NPR Pushes twitter/TV Synergy

Family watching television, c. 1958Image via WikipediaEarlier in the month I wrote "How to Save Broadcast TV", an idea I had where twitter could be used to reconnect viewers to the real-time aspects of TV viewing. While I was opining on the loss of a shared viewing experience, this real-time aspect is also important to the broadcasters and cable channels because it helps them get more revenue from advertising.

Yesterday I heard a similar article on NPR. Melissa Block interviewed Andrew Wallenstein, a television editor at Variety, who commented on how the stars of the shows are also twittering to connect with the viewers.

Mr. BOURDAIN: When served it's usually with a fresh, crunchy cabbage slaw so popular around here, and it hits like a (BLEEP) brick, let me tell you.
WALLENSTEIN: But while he gets bleeped on TV, you get the full flavor of Bourdain on Twitter, which is great if you like your TV chefs a little saltier.
Though Bourdain and the others may be live-Tweeting because they enjoy it, this is about marketing, too. More and more, people aren't watching TV shows when they're first on. They can watch on Hulu, iTunes or their own DVRs.
But the networks want to pull people back to the original airdate because that's where they charge most for commercials. And how's that for irony? With a little help from Twitter, good old-fashioned TV can hold its own.

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Operating Systems Concepts - 1983

My old "Operating System Concepts" book shows OS/360, Scope and Multics as dinosaurs, OS/MVS, VMS and UNIX as mammals, and CP/M as a speedy eohippus. Continuing this theme, would the smart phone operating systems be bees, cross-pollinating the environment? Or perhaps bacteria, invading the system?
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How to Save Broadcast TV

Anyone over thirty knows deeply the problems with broadcast television.   In the dark ages before Tivo, before the Internet, yes even before DVDs and VHS, civilization made do with watching whatever was programmed by the networks.  This meant living with the whims of the network executives, where niche shows such as Star Trek were canceled after entertaining only 22% of the TV audience, about the same share as American Idol gets today. Advertisers were king, and viewers had to beg for worthwhile shows. If it turned out there was an interesting show to watch, it meant organizing your schedule around the TV schedule, because in broadcast TV there were no second chances (except perhaps during summer reruns).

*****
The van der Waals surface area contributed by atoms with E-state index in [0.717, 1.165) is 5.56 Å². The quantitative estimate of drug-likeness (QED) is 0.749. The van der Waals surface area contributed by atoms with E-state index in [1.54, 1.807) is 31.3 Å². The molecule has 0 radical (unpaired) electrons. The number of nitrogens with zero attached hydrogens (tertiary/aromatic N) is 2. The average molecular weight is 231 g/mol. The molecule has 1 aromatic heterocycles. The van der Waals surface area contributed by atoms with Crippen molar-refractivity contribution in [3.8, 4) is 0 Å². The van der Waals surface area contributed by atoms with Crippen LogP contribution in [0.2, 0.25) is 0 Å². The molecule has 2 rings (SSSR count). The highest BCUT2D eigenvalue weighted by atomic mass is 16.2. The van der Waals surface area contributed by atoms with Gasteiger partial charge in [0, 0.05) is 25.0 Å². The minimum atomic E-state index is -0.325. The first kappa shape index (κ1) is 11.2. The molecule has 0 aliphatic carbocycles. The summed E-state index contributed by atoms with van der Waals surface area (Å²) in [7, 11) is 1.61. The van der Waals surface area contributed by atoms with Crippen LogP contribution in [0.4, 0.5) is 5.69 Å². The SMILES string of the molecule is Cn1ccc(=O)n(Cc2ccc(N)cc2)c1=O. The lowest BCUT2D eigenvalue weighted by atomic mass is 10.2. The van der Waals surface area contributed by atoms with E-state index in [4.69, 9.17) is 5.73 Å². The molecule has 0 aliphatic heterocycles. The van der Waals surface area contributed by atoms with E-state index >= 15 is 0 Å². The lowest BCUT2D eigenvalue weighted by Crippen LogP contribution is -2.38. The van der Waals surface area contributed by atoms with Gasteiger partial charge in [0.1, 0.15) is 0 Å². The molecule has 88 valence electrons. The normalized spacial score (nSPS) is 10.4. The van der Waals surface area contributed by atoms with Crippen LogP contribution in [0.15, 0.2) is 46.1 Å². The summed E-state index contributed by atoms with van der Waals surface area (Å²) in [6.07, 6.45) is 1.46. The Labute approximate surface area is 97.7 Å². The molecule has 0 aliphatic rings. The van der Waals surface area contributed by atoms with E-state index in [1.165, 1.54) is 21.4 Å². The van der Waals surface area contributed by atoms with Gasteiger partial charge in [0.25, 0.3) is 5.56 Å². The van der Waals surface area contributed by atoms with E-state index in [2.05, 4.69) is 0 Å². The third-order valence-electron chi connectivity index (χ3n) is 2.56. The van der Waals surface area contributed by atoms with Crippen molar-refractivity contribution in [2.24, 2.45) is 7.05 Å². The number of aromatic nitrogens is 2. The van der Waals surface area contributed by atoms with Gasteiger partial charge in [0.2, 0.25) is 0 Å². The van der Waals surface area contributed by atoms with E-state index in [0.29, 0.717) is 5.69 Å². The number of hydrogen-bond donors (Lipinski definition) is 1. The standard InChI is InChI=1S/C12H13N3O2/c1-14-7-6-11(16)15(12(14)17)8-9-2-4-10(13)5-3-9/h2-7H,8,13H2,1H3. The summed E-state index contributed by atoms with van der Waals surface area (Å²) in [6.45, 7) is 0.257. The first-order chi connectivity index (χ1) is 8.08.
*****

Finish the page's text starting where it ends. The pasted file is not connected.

But, there were good things about life during broadcast.  I remember as a kid watching the Brady Bunch or Happy Days, and the next day at school all my friends had seen the same show.  We had a shared experience, and nearly every kid in school had suffered Marcia's broken nose at the same time, or watched Fonzie try to jump 14 garbage cans on his motorcycle.

"Specials" were truly special events, such as the Frosty The Snowman Christmas show on CBS, which wasn't guaranteed to ever show on TV again.  Who can forget the exciting music introducing it, beckoning you into the living room to stare at the TV?

In a similar way, there was something comforting about the timeslots for family hour and Saturday morning cartoons. The paternalist networks felt that 8pm was an appropriate time for the family to share an hour before the flickering lights before the kids go to bed, in a tradition that probably stretches back to the campfires of our primitive ancestors.  Meanwhile, Saturdays were a legitimate excuse for kids to consume mass amounts of sugary cereal paired with limited animation and ads for Mattel toys.  Yes, broadcast TV had some good points.

All of these thoughts ran through my mind while watching the half-time show for Superbowl XLV.  No, it wasn't Will.i.am's glowing headgear that made me think of sugary cereal. But here is a modern broadcast event that carries all the best baggage of the past: a one-time special event that many schedule their life around, a shared experience, a chance for the family to get together, as well as an excuse to consume massive amounts of Fritos and bean dip with a buffalo-wings back.  And the toys? Well, I guess the car commercials could count for those.  But what held my attention the most wasn't exactly on the TV screen.